June 01 2009 12:00 AM EST
November 17 2015 6:13 AM EST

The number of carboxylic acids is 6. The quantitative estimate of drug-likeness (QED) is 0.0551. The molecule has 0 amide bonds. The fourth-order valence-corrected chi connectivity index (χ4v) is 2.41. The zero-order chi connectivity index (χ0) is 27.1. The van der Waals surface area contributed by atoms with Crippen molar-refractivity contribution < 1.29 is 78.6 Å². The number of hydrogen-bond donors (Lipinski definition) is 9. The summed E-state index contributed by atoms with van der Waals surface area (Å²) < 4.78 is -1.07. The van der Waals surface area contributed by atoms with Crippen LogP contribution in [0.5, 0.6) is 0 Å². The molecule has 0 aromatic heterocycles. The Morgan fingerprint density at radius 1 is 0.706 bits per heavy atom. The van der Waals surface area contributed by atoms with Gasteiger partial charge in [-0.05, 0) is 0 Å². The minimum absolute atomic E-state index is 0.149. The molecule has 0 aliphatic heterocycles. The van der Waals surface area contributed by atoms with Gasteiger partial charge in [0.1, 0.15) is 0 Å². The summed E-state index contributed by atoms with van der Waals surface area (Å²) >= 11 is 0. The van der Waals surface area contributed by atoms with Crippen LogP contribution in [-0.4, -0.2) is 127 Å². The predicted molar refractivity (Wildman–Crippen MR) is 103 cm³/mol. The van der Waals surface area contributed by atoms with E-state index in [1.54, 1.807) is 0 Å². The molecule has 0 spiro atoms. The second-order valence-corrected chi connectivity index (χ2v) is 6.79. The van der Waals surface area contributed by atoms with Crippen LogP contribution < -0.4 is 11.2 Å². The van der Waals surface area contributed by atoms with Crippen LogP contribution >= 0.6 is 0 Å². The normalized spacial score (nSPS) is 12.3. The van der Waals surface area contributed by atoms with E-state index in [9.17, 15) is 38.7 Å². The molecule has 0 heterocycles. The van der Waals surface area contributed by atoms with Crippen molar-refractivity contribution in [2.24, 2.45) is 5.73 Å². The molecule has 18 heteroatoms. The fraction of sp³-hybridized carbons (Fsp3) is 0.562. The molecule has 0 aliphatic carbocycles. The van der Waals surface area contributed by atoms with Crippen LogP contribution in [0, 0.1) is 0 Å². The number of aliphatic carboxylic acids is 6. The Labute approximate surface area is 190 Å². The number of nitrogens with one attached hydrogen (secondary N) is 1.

HIV-infected or not, people need to consume adequate amounts of food -- rather than supplements -- as their primary source of nutrients whenever possible. Several studies over the past few years have suggested that obesity has become a significant problem for both adolescents and adults with HIV infection. Even while overeating, many are getting less -- or even far less -- micronutrients than is needed. When looking at calories, a good routine will include choosing wisely and leaving room to enjoy the pleasures that food has to offer. There are lots of ways to accomplish this, but I recommend five specifically. Tip 1: Find a good routine that you can repeat almost every day. If you have a routine food you eat most days, choose the healthiest version. For instance, choose a whole grain bagel over the cinnamon-raisin kind. Or choose those sweet fat-free caramel rice cakes over the bag of M&Ms that you just can't seem to stop eating. Tip 2: Be aware of appropriate portion sizes. If a restaurant serves you a bulging plate of food, decide how much you will box up to take home even before you begin eating. Then push the plate aside when you reach that point. Tip 3: Find good menu choices in your favorite fast-food or other restaurants. Find out what is really in those meals and make your best choice. If the Southwest Salad has chili (and you really love chili!), you can leave off the dressing and sour cream for a healthier alternative to a cheeseburger and fries. Tip 4: Identify good choices for routine treats you can have every day. Rather than making a big bowl of ice cream a nightly routine, move into a habit of having nonfat vanilla yogurt and add berries. Tip 5: If you want to indulge, do it once in a while and don't go crazy! Unless your medical condition dictates otherwise, you can probably indulge in that decadent treat occasionally. But remember, it needs to fit into the quest for maximizing the nutritional value of your overall diet. Fields-Gardner is the director of services for the HIV nutrition company Cutting Edge and is a member of the International AIDS Society and the American Dietetic Association's Dietetic Practice Group on HIV and AIDS. She is the author of Living Well With HIV and AIDS: A Guide to Nutrition and a coauthor of HIV Medications: Food Interactions and A Clinician's Guide to Nutrition in HIV and AIDS.